FOR IMMEDIATE RELEASE
BREAKING: MTA Ignores QueensLink Communities
In the 2025-2044 20 Year Needs Assessment, the MTA has denied transit equity for south-east Queens communities. This shocking announcement comes on the heels of QueensLink’s City Hall Rally, where elected representatives and supporting community organizations from across the political spectrum stood in support of QueensLink’s Rails & Trails vision.
Since the last LIRR train traversed the Rockaway Beach Branch in 1962, numerous community groups have advocated for adaptive reuse of this neighborhood treasure. With QueensLink’s visionary Rails & Trails concept, the borough finally has a consensus plan to turn this 3.5 mile abandoned line into both transit and public space. The organization’s sheer breadth of political support only serves to underline its unanimity, yet today, the MTA ignored the decades of arduous community activism of Queens residents by rejecting the Rockaway Beach Branch from the next Capital Construction Program.
In response to the recent report, QueensLink’s Executive Director, Rick Horan, announced that “once again, the MTA has broken their promise with regards to the Rockaway Beach Branch.” Mere weeks ago, the MTA assured the public that the agency would not let a competing park plan preclude transit reactivation on the right of way. “As we can clearly tell from today’s report, the MTA has never been interested in listening to the local communities and representatives who want transit on the Rockaway Beach Branch. We’ve always been skeptical of the city’s promises because they never added up. Today, that skepticism has turned into grave confirmation.” said Mr. Horan.
The MTA’s 20 Year Needs Assessment is a report that evaluates long term investments in public transportation for the metropolitan region in preparation for its next five-year Capital Program. The report includes reviewing required maintenance, enhancements to the existing system and ensuring a state of good repair. This assessment also comparatively evaluates potential expansions of New York’s transit network. In order to provide a public and transparent look at investment priorities within the agency, the 20 Year Needs Assessment is released every five years in conjunction with MTA Capital Programs. The last Needs Assessment was released ten years ago in 2013, prior to the 2015-2019 Capital Program. The MTA did not release its Needs Assessment for the current 2020-2024 Capital Program.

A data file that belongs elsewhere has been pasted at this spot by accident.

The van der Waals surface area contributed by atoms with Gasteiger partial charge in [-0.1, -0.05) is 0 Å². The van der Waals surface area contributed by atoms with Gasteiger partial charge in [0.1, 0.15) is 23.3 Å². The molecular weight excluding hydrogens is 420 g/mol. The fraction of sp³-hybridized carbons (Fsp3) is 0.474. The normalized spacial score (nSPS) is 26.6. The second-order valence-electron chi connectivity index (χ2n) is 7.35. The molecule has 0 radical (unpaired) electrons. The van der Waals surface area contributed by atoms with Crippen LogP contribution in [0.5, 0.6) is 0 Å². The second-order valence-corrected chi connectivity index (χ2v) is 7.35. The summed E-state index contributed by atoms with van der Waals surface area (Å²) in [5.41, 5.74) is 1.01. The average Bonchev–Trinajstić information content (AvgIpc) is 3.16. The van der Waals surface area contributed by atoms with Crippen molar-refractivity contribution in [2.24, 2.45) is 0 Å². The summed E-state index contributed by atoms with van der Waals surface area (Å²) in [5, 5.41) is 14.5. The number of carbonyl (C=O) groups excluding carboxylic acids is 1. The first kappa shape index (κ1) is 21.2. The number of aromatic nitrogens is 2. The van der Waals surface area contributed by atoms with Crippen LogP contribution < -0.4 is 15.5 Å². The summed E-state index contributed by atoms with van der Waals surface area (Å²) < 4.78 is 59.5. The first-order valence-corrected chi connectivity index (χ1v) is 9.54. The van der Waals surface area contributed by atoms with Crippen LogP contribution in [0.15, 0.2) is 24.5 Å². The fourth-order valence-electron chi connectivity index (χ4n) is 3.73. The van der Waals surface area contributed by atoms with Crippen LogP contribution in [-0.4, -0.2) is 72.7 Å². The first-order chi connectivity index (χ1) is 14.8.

As a means of evaluating the different capital program possibilities, the MTA identified five key principles that represent the region’s current needs. QueensLink believes that the Rails & Trails plan not only thoroughly satisfies these principles, but also exceeds the region’s mobility goals. By creating the first North-South subway corridor through Queens, QueensLink’s vision both strengthens overall network resiliency and serves changing commuting patterns in the post-COVID era. Instead of traveling to Manhattan every day, residents now find that utilizing crosstown connections are much more valuable to their day-to-day needs. Work-from-home is reorienting the arteries of New York, making it imperative to build out a modern transportation network that better serves these inter-borough and intra-borough journeys.
- Time savings were estimated to be 4 minutes per person, although travel times for South Queens residents are the highest in the nation. Is the MTA claiming that a subway extension wouldn’t be faster than the Q53/52 bus, running on traffic-clogged Woodhaven Blvd? Or the A train’s long trek through Brooklyn?